Crisis in Sri Lanka: How the country was plunged into debt by China-financed ‘white elephants’ | international

Critics use Sri Lanka as an example of the “debt trap” that China is subjecting to several countries around the world, especially African countries, which, in their opinion, are forced to make exaggerated trade or diplomatic concessions to delay payment.

A brand new international airport with no traffic, an inactive conference center or port ceded to a Chinese company are some of the huge investments that have exacerbated the foreign debt of Sri Lanka10% of which are contracted China.

The island of 22 million people borrowed huge debts to overcome years of trade and budget deficits. For several months, residents suffered from serious shortages of food, fuel and medicine and blamed the president Gotabaya Rajapaksa this historical crisis. Rajapaksa on Saturday fled the presidential palace amid a popular uprising due to the economic crisis.

During Mahinda Rajapaksa’s tenure as chief (2005-2015), the Hambantota region, the clan’s ancestral fiefdom, benefited from a torrent of investments for major infrastructure work, punctuated by suspicions of corruption.

In order to build the Mattala Rajapaksa International Airport, China loaned the country $200 million, but the terminal uses so little that its income is not even enough to cover the electricity bills.

But in 2017, Colombo was unable to repay its $1.4 billion debt owed to Beijing to build the Hambantota deep-water port.

“We owe it up to our necks,” said Krishantha Kolatunga, owner of a small stationery shop in Colombo.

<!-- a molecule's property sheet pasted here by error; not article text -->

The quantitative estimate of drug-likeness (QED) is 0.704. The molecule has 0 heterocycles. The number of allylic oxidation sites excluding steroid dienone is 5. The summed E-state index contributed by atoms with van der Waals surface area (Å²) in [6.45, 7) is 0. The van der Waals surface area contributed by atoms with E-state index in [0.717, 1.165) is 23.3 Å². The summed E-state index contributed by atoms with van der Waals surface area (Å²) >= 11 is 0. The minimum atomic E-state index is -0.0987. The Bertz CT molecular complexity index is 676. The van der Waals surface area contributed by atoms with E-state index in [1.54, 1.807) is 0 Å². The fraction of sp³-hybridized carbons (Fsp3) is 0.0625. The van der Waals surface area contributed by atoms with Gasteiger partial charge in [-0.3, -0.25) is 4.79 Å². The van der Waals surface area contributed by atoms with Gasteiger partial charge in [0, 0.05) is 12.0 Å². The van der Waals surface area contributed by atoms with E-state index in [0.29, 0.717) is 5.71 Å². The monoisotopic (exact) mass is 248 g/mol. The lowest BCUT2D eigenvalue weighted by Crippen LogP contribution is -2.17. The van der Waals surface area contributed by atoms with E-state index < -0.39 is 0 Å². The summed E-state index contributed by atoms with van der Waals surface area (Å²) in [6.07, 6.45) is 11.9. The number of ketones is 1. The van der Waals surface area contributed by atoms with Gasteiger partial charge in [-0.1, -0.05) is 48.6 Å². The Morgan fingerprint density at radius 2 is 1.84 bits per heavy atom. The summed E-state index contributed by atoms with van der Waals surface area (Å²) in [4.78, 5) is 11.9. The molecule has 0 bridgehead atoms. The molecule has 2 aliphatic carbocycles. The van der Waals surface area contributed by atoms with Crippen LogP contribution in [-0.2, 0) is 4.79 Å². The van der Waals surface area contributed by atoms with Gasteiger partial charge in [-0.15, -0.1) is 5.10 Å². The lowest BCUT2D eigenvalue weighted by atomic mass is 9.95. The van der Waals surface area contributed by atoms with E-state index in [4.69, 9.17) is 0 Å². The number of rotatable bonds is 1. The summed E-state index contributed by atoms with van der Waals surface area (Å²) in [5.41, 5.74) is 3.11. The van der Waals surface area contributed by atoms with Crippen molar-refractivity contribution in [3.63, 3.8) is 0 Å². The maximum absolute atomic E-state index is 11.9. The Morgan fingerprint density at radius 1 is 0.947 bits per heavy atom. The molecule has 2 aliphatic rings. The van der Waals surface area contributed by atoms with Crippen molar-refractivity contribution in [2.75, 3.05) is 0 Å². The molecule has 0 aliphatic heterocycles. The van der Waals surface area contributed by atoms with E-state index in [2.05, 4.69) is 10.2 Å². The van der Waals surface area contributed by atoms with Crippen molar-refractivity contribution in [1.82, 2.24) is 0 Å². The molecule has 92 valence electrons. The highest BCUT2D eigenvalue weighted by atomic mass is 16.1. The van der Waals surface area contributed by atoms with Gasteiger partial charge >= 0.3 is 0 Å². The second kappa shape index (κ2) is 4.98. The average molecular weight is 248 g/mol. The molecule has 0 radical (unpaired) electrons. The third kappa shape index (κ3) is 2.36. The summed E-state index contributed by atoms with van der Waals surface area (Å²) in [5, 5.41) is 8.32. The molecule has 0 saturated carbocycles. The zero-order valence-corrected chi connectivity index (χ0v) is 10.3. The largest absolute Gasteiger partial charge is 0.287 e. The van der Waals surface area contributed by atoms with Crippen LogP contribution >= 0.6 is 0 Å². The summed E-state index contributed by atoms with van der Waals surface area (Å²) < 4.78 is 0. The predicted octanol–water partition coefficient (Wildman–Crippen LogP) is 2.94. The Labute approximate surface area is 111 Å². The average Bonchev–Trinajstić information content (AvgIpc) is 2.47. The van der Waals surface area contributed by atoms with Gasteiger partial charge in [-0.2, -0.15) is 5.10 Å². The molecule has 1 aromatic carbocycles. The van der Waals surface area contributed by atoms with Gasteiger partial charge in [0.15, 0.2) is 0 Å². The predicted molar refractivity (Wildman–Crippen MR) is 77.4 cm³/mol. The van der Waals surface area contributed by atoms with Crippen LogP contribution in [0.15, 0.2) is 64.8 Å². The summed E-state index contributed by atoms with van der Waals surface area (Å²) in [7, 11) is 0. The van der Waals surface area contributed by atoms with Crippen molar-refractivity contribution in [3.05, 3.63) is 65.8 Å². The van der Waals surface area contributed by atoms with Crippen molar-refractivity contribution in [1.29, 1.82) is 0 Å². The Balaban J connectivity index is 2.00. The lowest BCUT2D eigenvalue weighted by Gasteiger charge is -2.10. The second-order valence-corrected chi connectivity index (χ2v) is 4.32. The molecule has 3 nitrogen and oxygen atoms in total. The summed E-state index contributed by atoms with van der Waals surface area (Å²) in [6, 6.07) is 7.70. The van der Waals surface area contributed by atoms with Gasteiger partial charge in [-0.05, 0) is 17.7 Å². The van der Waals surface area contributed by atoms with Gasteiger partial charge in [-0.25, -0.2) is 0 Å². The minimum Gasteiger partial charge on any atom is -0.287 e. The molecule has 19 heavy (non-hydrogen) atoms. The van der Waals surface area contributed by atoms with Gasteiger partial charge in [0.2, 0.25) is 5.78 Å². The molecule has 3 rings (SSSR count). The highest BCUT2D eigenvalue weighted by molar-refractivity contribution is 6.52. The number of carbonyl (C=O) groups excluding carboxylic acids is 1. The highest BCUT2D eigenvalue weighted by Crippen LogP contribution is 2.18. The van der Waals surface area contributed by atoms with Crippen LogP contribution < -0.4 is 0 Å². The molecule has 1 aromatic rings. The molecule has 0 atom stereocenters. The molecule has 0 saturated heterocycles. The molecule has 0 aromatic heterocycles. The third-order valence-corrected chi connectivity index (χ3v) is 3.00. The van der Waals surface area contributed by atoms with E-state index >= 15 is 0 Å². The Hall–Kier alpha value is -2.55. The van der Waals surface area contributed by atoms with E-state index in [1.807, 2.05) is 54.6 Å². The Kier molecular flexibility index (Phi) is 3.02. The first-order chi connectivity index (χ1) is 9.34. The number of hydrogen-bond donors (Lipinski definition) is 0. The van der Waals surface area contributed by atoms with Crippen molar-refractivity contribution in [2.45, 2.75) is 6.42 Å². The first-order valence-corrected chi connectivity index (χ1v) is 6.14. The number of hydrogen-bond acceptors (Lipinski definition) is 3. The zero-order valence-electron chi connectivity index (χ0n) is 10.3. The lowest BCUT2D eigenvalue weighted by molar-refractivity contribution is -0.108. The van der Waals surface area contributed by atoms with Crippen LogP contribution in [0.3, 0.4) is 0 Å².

His shop is located near a skyscraper in the shape of a lotus flower “Lotus Tower”funded by China but not opened to the public.

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“How can we be proud of this tower when they let us beg for food?” asks the merchant frustrated.

‘China did what it could’

China, the government’s main bilateral lender, holds at least 10% of its foreign debt, which is worth $51 million, although analysts believe it is much higher.

The government tried to negotiate with China on the repayment schedule, but Beijing preferred to provide more bilateral loans to repay existing loans.

In the end, Sri Lanka turned to the International Monetary Fund (IMF) last month, much to the chagrin of Beijing, which, like other creditors, is likely to be affected by a discount on its loans.

“China did its best to help Sri Lanka avoid default, but unfortunately the country went to the IMF and chose to default.” On April 12, Chinese Ambassador Chi Jinhong announced in Colombo last month.

The International Monetary Fund demands Sri Lanka to restructure its debt before any rescue plan, and this is “certainly [tendrá] Impact on future bilateral loans from Beijing to Colombo, the ambassador warned.

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